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N the year of our Lord one thousand four hundred and thirtyseven, the famous city of Paris presented the spectacle of a royal
entry far more interesting than the usual pomp of kings. For fifteen years before, a stranger had sat on the throne of France. For fifteen years, the foot of an English monarch had been on the neck of the
French people; and Henry V. with the usual insolence of a conqueror, instead of humouring the writhings of his prostrate enemy, had only trodden the fiercer at every throe. But the spirit of the Nation was now fairly re-awakened. Heaven itself had fought on her side, and by signs, and portents, and miracles, rendered holy the cause of Liberty. The apostle and martyr of the new revolution was not a warrior, but a woman; not the scion of royalty, but a peasant girl. The mission of this illustrious Virgin was now fulfilled; the French people had risen
up like a strong man from slumber; their enemies had been swept out of the metropolis; and, on the day on which our narrative commences, their wandering Prince, crowned with the diadem of his ancestors, was about to enter in triumph the gates of Paris.
Among the vast multitudes that rolled like a torrent through the streets, there was a single individual who, although in some slight measure connected with the business of the scene, appeared like ourselves to be nothing more than an idle spectator. This was a young Scottish knight, who belonged to a party which had been sent forward to announce the coming of the king, but who had now, with the curiosity of a stranger, and the love of foreign sights inherent in his nation, sallied forth alone to engulph himself in the crowd. He had lately fought in the breaches of Montereau against his ancestral enemies, the English; and a little earlier had pranced through the city of Tours, in the train of the princess Margaret of Scotland, who had gone thither to wed the boy-dauphin: but never before had he beheld, or even imagined, so much splendour and confusion on so vast a scale.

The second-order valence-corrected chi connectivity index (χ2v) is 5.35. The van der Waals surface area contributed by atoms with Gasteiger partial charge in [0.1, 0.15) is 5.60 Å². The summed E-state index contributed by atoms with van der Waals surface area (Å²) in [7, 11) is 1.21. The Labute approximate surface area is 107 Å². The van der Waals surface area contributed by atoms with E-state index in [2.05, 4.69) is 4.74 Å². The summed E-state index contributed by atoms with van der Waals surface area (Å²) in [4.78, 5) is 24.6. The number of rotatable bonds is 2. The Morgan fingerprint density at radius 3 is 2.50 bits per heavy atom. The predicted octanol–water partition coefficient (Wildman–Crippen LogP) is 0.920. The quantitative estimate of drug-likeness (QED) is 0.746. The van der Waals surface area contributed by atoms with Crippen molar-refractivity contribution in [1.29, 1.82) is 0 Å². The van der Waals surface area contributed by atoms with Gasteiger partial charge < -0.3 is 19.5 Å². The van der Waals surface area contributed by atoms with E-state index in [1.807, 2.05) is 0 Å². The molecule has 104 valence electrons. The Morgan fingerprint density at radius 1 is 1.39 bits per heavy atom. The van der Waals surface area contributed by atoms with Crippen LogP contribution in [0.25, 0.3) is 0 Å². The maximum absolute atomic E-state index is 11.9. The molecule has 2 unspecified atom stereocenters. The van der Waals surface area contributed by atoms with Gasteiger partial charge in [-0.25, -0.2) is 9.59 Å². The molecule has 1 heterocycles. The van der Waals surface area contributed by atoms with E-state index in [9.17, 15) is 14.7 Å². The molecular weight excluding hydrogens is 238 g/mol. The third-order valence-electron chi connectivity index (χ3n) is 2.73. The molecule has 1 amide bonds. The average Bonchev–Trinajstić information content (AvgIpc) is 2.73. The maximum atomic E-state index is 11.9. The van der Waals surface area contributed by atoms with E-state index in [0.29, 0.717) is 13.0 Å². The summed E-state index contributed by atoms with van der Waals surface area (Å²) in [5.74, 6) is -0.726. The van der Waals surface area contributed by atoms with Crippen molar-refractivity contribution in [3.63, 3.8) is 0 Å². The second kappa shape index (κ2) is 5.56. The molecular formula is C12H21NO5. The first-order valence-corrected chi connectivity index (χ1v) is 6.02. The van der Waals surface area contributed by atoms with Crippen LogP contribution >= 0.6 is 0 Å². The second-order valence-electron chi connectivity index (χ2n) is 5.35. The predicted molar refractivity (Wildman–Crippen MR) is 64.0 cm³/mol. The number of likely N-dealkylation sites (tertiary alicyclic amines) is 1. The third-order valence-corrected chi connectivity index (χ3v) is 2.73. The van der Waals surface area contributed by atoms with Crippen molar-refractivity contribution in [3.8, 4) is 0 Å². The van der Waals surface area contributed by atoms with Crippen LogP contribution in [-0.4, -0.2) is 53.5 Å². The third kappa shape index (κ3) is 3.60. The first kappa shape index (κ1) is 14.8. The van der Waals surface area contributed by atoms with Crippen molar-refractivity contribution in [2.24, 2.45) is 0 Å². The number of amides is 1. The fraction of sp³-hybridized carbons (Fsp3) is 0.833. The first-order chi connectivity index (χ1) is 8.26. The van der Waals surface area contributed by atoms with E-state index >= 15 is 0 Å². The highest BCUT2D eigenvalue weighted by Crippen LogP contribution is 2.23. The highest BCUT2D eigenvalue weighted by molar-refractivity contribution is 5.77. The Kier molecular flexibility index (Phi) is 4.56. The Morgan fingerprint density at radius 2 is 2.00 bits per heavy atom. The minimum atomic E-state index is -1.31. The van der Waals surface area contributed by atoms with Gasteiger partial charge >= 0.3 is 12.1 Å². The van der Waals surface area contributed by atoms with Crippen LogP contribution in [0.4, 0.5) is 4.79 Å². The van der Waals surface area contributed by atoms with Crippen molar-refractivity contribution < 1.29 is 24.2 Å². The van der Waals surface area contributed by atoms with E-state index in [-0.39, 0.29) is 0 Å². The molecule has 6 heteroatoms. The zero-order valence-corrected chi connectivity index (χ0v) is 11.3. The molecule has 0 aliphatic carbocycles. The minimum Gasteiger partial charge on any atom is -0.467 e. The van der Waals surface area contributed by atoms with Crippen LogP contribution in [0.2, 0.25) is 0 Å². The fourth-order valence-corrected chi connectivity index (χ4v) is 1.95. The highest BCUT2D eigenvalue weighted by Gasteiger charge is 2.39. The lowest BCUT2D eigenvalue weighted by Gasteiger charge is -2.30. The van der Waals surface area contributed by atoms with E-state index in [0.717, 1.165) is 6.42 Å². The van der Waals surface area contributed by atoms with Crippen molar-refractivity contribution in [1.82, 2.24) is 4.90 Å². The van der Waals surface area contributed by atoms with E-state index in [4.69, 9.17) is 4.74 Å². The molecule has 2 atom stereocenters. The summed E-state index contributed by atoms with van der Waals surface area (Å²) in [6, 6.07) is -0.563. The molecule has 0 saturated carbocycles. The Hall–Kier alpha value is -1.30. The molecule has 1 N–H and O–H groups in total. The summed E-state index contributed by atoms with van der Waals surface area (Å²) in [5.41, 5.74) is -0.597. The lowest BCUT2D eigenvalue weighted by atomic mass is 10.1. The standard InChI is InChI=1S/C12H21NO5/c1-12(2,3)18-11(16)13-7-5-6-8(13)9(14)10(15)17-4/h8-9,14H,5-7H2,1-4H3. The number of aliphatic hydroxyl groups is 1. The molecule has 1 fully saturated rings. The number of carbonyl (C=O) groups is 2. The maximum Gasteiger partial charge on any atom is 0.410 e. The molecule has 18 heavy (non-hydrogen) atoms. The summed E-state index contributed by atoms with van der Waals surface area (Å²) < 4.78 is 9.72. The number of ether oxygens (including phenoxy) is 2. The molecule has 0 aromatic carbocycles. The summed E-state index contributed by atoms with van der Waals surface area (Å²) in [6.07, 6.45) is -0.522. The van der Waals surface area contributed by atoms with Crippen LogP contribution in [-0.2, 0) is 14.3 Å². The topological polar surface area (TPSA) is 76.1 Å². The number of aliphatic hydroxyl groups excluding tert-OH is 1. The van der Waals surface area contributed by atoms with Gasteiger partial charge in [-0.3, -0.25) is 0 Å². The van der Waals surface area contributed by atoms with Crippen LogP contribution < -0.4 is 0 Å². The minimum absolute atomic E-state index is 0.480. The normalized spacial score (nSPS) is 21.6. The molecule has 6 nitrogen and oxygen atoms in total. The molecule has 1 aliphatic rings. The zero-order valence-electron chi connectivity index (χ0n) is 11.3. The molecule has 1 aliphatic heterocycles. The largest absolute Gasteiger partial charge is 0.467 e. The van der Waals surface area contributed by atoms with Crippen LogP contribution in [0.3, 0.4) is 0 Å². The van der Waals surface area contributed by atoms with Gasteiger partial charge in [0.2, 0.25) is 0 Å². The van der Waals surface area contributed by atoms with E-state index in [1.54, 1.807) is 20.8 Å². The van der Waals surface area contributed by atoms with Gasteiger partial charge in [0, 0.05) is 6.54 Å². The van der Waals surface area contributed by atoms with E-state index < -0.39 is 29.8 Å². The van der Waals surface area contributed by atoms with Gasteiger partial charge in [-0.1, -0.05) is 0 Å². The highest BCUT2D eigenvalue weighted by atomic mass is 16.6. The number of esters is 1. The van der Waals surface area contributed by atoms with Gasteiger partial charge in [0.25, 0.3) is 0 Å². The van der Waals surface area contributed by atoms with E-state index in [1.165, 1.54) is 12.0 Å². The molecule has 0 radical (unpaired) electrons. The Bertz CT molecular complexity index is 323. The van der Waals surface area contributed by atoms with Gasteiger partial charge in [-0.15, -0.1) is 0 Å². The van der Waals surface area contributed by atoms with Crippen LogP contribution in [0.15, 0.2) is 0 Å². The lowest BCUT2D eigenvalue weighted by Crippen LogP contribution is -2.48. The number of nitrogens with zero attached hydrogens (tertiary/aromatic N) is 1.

As he elbowed his way from the island called the Cité, which formed the central portion of Paris, towards the wilderness of houses and palaces on the right bank of the river, he paused in astonishment on gaining the middle of the bridge_it was the Pont-aux-Changeursto look round upon the scene. Behind him, after his eye had traversed the Cité, the visible horizon was formed by the thousand dark roofs of the University; and before, at the end of the bridge, his passage seemed to be barred by the stern towers of the Chatelet, although surmounting and surrounding these, the turrets of almost innumerable palaces attracted, irresistibly, the curiosity. On either side the view was shut in by the ranges of shops and houses which lined the bridge like a parapet; and if sometimes an opening afforded a peep beyond, another bridge loaded in like manner was seen at a few hundred